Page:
Reading this feels so true to life in the light of current world wide political dramas while within the UK the nastiness and back stabbing within the political arena is none so obvious as the recent debacle between Michael Gove and Boris Johnson coining the phrase ‘Doing a Gove’. The political side of the drama feels like being in the room with ‘Francis Underwood’ from the TV drama ‘House of Cards’ when he was at his most dangerous.
I was captivated from the off at times at the edge of my seat with the thrilling tension of whats coming next. The characters were so varied I thought Cathy was a decent woman with an inclusive nature who tried to help her family neighbours and wider community. She did this despite her own abject poverty dealing with a grumpy teenager Lyndall and without the love or affection of Banji the object of her undying affection.
I felt fascinated by all their lives including the Home Secretary with the mess of his personal life. The writing style was intelligible and lucid, putting the reader in the centre of the melee.
This felt well researched with a resolute truthful and credible feel to it. I really enjoyed it and would recommend it.
Pity the narrator who made a good fist of what has to be one of the most badly written and edited, cliche-ridden books of the past year. At times the writing and use of language is so poor it literally made me cringe. Don't waste your credits.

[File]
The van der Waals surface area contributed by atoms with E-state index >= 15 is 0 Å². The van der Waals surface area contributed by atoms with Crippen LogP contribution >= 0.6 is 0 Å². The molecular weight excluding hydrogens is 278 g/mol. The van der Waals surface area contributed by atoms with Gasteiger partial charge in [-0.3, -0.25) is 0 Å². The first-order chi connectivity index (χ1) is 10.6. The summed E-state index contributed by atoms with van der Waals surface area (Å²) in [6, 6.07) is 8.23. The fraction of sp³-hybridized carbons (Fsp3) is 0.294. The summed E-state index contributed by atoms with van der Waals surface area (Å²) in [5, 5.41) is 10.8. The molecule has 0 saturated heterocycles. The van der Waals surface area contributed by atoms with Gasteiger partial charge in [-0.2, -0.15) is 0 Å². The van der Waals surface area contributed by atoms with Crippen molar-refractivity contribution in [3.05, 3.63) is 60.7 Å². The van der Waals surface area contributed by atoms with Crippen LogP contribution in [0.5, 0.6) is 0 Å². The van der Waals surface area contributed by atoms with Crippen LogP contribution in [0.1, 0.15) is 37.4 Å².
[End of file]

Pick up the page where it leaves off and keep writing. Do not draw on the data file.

interesting novel , nicely read and a great mix of fact and fiction. The capital is being improved for capitalism .
First, I have to mention the reading, which is amateur at best, with a very annoying lilt, misunderstanding of how punctuation should add poise to a text, and rather pathetic voices for alternative character.
That is insignificant in comparison with the story. It begins intriguingly, but soon becomes disjointed, filled with non-sequiturs and pathetic plot development that is not even worthy of a 12 year-old's fantasy.
I can recommend nothing about this story, other than the last full stop, and am absolutely amazed that Audible should even begin to market this wandering word salad.
Enjoyed the book and narration ,
But unfortunately found it a tad predictable and its characters very stereotypical.
I liked her earlier stuff much more.